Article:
Grifols SA (GRFS) announced on Monday that it has acquired plasma assets in North America and a plasma facility in Montreal from South Korea’s Green Cross Pharma for a total of $460 million.
Shares rose 2.4% to $20.13 in Monday’s pre-market trading. As part of the deal, the Spanish pharmaceutical company purchased 11 plasma collection centers and two purification plants in the U.S., as well as a Montreal-based plasma fractionation facility. The investment is part of Grifols’ plan to become the only large-scale commercial manufacturer of plasma products in Canada, with a capacity of 1.5 million liters a year to secure plasma-protein-product supply.
The company added that Canada is a market with one of the highest rates of plasma consumption per capita in the world and one with significant growth potential. A pioneer in the plasma industry, Grifols transforms collected plasma into essential medicines to treat chronic, rare and, at times, life-threatening conditions.
“It has been a very meditated decision to invest in the midst of these unprecedented circumstances,” said Grifols co-CEO Raimon Grífols Roura. “This pandemic underscores the need to support robust and sustainable health infrastructures that, in case of other emergent pathogens in the future, will help ensure the availability of plasma medicines.”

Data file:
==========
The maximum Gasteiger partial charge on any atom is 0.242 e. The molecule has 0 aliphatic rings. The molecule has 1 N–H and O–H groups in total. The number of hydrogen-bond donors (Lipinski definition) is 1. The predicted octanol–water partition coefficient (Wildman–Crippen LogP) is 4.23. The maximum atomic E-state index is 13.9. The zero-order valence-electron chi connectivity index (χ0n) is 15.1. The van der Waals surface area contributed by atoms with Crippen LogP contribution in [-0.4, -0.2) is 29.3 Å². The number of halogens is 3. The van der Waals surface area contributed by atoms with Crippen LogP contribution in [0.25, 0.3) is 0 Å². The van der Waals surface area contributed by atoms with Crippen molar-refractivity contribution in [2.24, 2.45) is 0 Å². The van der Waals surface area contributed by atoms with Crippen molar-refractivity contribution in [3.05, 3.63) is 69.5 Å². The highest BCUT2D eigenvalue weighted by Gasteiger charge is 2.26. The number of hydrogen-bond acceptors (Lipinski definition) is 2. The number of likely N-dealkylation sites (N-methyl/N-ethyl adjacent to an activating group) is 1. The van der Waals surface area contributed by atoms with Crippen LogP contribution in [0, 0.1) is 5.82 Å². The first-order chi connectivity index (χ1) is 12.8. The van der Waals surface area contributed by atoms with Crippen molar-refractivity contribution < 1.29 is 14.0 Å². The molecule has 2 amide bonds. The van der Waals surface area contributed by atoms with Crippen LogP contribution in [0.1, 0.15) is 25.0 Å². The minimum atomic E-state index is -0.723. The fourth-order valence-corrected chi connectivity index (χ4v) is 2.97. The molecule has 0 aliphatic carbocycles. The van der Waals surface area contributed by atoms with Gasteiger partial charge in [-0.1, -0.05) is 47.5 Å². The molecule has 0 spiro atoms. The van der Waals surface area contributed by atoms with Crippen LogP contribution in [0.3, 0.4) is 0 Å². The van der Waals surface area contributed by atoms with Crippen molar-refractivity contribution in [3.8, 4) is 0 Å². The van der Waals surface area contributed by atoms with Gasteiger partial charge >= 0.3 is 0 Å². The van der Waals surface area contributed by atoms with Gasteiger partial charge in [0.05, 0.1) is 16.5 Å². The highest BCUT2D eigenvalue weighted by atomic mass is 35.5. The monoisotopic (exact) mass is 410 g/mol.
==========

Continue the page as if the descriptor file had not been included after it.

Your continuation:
Grifols said it won’t need any new financing to fund the acquisition, which it expects to close before the end of this year. Upon completion of the transaction certain net worth, working capital and cash targets have been guaranteed, the company said. It plans to be ready to manufacture IVIG and Albumin in the facilities to supply the Canadian market starting in 2023.
Shares in Grifols have dropped 16% this year, while Wall Street analysts have a cautiously optimistic outlook on the stock with a Moderate Buy consensus. Looking ahead, the $31.11 average analyst price target implies a promising 58% upside potential in the shares over the coming year. (See Grifols stock analysis on TipRanks)
Meanwhile, JPMorgan analyst James Gordon lowered the stock to Hold from Buy and cut the price target to $21 from $25.50, saying that he sees little room for positive earnings momentum amid longer-term competitive threats.
Therefore, he believes that the current valuation fully reflects the company’s “strong” medium-term outlook.
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